Just because they play football in Canada, doesn’t mean the Roughriders aren’t seeing what’s happening in America right now.
Nearly the entire Roughrider team linked arms during the Canadian national anthem to show support for NFL football players who were called out by President Donald Trump for kneeling during the anthem in a speech earlier this week.
“Wouldn’t you love to see one of these NFL owners, when somebody disrespects our flag, you’d say, ‘Get that son of a bitch off the field right now. Out! He’s fired,’” Trump said to loud applause.
“I just know we live in a world that’s really messed up right now,” Riders defensive back Ed Gainey said. “It’s just sad to even think that that would come out of our president’s mouth.”
“I feel like it’s ignorant, really ignorant to have somebody in that authority, that position as being the President of the United States to say stuff like that about anyone,” added linebacker Otha Foster who just returned from a stint in the NFL.
In fact, the comments didn’t sit well with many of the Roughriders, who despite playing in football in Canada for half the year, return home to the United States for the off-season.
“Everybody’s got family members or friends back home that play in the other league, some guys have played in that league before too, so it was just a sign of unity, that we’re together,” explained Kevin Glenn. “Sometimes people don’t understand that we have to go back to that kind of stuff, we are here for six months but we have to go back to that and that’s why we did it.”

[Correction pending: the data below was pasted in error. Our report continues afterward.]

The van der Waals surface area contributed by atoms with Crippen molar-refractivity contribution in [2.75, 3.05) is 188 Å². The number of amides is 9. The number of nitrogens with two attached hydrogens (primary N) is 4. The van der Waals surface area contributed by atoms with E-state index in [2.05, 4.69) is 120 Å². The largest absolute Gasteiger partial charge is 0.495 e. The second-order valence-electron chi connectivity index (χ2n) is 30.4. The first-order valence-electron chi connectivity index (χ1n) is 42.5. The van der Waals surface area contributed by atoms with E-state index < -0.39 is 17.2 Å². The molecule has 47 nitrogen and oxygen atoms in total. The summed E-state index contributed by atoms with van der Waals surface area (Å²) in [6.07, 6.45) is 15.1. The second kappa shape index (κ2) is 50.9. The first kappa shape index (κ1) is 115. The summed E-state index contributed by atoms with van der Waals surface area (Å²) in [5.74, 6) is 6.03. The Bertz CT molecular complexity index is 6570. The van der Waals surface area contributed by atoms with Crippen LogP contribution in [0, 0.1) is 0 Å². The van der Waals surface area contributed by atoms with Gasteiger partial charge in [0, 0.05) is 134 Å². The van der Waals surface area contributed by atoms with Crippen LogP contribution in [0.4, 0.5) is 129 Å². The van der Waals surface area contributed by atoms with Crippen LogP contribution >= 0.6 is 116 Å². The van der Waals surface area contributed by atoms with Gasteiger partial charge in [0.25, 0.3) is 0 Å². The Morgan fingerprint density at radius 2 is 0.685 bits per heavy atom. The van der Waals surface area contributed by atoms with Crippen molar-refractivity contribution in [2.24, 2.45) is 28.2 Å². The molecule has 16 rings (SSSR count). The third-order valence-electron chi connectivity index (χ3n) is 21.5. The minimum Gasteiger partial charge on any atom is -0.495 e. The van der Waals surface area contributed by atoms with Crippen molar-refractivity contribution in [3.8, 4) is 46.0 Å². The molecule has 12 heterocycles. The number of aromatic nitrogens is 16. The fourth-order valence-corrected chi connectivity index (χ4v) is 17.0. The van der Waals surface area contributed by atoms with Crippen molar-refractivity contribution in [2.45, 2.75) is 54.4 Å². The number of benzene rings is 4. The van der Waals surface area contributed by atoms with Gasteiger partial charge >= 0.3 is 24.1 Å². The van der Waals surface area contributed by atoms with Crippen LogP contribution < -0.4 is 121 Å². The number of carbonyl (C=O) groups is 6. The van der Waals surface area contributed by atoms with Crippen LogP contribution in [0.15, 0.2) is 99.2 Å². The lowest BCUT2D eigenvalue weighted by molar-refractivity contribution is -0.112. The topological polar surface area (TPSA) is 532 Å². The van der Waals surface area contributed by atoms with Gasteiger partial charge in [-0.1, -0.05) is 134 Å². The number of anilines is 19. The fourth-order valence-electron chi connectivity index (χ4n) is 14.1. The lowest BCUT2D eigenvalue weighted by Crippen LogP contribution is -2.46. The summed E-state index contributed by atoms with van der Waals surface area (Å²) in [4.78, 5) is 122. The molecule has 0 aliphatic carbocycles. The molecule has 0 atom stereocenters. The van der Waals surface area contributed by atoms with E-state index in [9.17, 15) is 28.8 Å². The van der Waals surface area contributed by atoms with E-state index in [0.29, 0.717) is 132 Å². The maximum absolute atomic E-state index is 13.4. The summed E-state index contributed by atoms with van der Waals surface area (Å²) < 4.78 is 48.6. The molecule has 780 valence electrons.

Offensive lineman Derek Dennis said there wasn’t even a mention of kneeling during the anthem because the players have no problems with Canada.
“That wasn’t necessary. We all have the opportunity to play in a great country like Canada. We didn’t want to disrespect the Canadian flag or the Canadian Armed Forces because this country has been wonderful. For a lot of us if it wasn’t for the CFL we wouldn’t have the opportunity to play professional football,” Dennis said.
But it was still important for them to send a message of support back home.
“A lot of us who locked arms were American, African American, so we understand exactly what’s going on back home” he added. “We just wanted to show that just because we’re north of the board we’re not blind to what’s going on.”